Tim Vining, head of the Thomas Merton Center until 2005, says he had no cause to suspect the FBI was watching antiwar activists leafleting in Market Square on Nov. 29, 2002. But now that there's proof that agents in the Pittsburgh office were watching -- for no good reason -- he sees little reason to believe the government's explanation for why it happened.
Last month, the U.S. Justice Department's Office of the Inspector General released a report finding that the FBI had "no legitimate purpose" for monitoring the event, or carrying on surveillance of other local activists. The surveillance was an "ill-conceived make-work assignment," the report continues.
Vining and others see a darker agenda.
"Clearly our political stance was the reason" for the surveillance, says Vining.
The leafletters were promoting a January 2003 antiwar march, which drew 5,000 people to Oakland in a blizzard. The leafleting itself, meanwhile, drew the attention of an FBI agent, who photographed one of the participants.
Supposedly, the Merton Center itself was never under FBI investigation. But the Inspector General's report says the organization shows up in 38 separate FBI surveillance documents. Cases were also opened against members of the Pittsburgh Organizing Group, which has teamed with the Merton Center for protests and other activities. All that surveillance resulted in files labeled "terrorism," even though no one was even accused of a federal crime, the normal trigger for FBI involvement.
The Inspector General's report found that the FBI did not violate federal rules for investigations. But it also concludes that agents invented false reasons for watching Merton leafletters. First, agents claimed to be looking for associates of an Islamic Center of Pittsburgh official; later, they identified a specific target -- a Dallas-based suspect whom the report does not name.
An Islamic Center official would not comment on the report. Neither the FBI nor Pittsburgh police -- who reportedly aided the surveillance -- responded to a request for comment.
Nonetheless, the 209-page document says the FBI's actions were, at best, "speculation" or "an after-the-fact reconstruction." At worst, the agency's explanations were "deliberately misleading," and caused the FBI's then-director, Robert Mueller, to give false testimony to Congress about the reasons for the surveillance.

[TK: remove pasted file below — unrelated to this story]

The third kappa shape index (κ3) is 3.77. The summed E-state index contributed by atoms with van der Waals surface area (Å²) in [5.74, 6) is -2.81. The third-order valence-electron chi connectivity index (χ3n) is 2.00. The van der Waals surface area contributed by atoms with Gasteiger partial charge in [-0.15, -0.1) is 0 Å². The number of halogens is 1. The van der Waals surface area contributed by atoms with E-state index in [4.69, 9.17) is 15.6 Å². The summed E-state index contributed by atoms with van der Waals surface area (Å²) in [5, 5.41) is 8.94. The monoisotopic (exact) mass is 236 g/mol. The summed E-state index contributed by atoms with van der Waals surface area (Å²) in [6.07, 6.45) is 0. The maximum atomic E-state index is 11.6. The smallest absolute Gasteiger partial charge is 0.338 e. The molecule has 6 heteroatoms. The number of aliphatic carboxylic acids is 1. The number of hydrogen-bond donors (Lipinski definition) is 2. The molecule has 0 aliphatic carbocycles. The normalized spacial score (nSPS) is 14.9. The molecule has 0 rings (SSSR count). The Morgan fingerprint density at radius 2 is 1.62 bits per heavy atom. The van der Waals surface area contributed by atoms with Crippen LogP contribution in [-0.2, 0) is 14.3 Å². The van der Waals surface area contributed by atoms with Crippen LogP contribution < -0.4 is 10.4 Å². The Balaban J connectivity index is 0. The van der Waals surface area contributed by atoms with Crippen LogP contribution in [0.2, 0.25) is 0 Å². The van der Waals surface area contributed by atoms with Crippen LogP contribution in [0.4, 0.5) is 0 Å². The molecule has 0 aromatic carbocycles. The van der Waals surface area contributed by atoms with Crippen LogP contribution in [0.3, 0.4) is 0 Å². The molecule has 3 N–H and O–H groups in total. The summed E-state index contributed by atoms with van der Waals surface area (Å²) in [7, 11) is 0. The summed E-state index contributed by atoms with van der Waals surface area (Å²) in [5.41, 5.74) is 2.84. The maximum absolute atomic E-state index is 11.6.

"People are being profiled for appearances and political beliefs," Vining asserts, noting the report's conclusion that an FBI agent photographed a leafletter because she "appeared to be of Middle Eastern descent."
"Which was ludicrous, because she isn't," says Pete Shell, co-founder of Merton's Anti-War committee that year, who was with the Market Square group.
The agent who watched the leafleting in Market Square later told investigators he'd asked for the assignment "to show his supervisor that he was 'earning his pay.'" The FBI could produce no proof "suggesting a basis for believing that any terrorism subjects were in fact associated with the Merton Center." And there was no reason to expect the Dallas suspect to be in Pittsburgh at all, the report says.
The report was prompted by Vining's February 2006 Freedom of Information Act request, which first produced the FBI files about the Market Square surveillance. But neither Shell nor Vining believes its conclusion that Merton was never specifically targeted.
"It looks like it was a bit of a cover-up," Shell says. The FBI surveillance was filed "under a counter-terrorism investigation, but they found absolutely no basis for terrorism, so they were covering their asses."